The day is done. In the darkness, bruised and battered hands react unconsciously and follow the familiar Braille trail of the desert pinstripes scratched in the fender, door and quarter panel of my car. It’s been a long while since I’ve felt boxes of slide film jostling around my cooler. At first, the empty space was a shock. Now I fill it with a case of small batch micro brew. Sitting on the tailgate, I contemplate, much the same as always, the images I’ve seen: the dance of the juniper shadows across the desert floor; the subtle arc of the rope stretching for the cliff top; a meal of hummus, carrots and a shared sandwich. Laughter echoes as clouds drift by. I think about that elusive “feeling,” the sensation that sometimes seems as luminous and sudden as an enchanting over-the-shoulder gaze–and that at other times slips away, quiet and unannounced. I wonder if any of my photos have captured it. It’s one of those things that you can see, witness or even partake in, but that somehow fades when subdued and confined within a digital sensor.
Has the advance of technology mechanized and removed some of the sense of creating art? The climbing life, the essence of climbing–wordsmiths strive to wrestle it as well, but even though people often say that a picture is worth a thousand words, I think that writers have an advantage: it’s still easier to get lost within paragraphs of dreamy, hypnotic prose–and harder to slip away from reality with a quick glance, the flip of pixels. While a photograph documents a moment in time, the image has to be purely magical to capture that feeling in time. Even as the subtractive color of the day diffuses into night, it’s still hard to pull off a clean shot. The feeling remains–it’s who we are as climbers. And yet, it’s shy, especially when a camera closely intrudes. Even while we’re shooting from afar, somehow it knows, and most often we’re just left with digital dust. Only now and then, we catch glimmers of that radiant vision, always pristine and new, stretching out before us like a thin layer of fresh snowfall, sparkling and melting beneath the rising sun, leaving a sheen of fleeting, reflected light.–Andrew Burr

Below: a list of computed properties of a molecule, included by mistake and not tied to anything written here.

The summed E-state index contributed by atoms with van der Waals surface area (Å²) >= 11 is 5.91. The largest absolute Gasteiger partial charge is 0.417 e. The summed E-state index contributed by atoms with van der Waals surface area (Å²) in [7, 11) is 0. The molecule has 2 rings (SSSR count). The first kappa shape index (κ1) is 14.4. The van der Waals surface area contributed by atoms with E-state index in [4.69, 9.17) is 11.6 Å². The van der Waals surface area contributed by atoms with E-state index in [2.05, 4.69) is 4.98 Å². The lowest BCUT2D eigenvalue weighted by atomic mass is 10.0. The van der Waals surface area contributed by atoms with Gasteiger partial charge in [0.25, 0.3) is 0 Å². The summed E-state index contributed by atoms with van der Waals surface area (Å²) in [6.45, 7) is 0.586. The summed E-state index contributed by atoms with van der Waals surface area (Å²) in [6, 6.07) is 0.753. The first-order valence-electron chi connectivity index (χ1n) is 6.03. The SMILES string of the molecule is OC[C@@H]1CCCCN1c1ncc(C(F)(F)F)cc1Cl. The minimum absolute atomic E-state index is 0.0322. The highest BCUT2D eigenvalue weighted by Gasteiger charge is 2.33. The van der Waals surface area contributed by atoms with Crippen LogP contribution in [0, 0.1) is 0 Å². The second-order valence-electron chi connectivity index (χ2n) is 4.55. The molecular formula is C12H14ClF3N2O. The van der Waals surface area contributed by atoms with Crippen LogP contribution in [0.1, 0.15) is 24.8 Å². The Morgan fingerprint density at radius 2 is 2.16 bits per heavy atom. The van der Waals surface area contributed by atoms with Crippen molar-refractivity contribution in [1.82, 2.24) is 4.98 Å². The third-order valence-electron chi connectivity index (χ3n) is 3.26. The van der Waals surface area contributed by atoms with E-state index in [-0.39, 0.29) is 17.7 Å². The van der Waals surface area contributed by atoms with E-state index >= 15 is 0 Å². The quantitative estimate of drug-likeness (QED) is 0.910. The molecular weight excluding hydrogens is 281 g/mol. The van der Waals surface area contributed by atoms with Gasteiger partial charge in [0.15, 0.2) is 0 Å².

[The title is a reference to Doug Robinson’s essay “The Climber as Visionary,” collected in A Night on the Ground, a Day in the Open.–Ed.]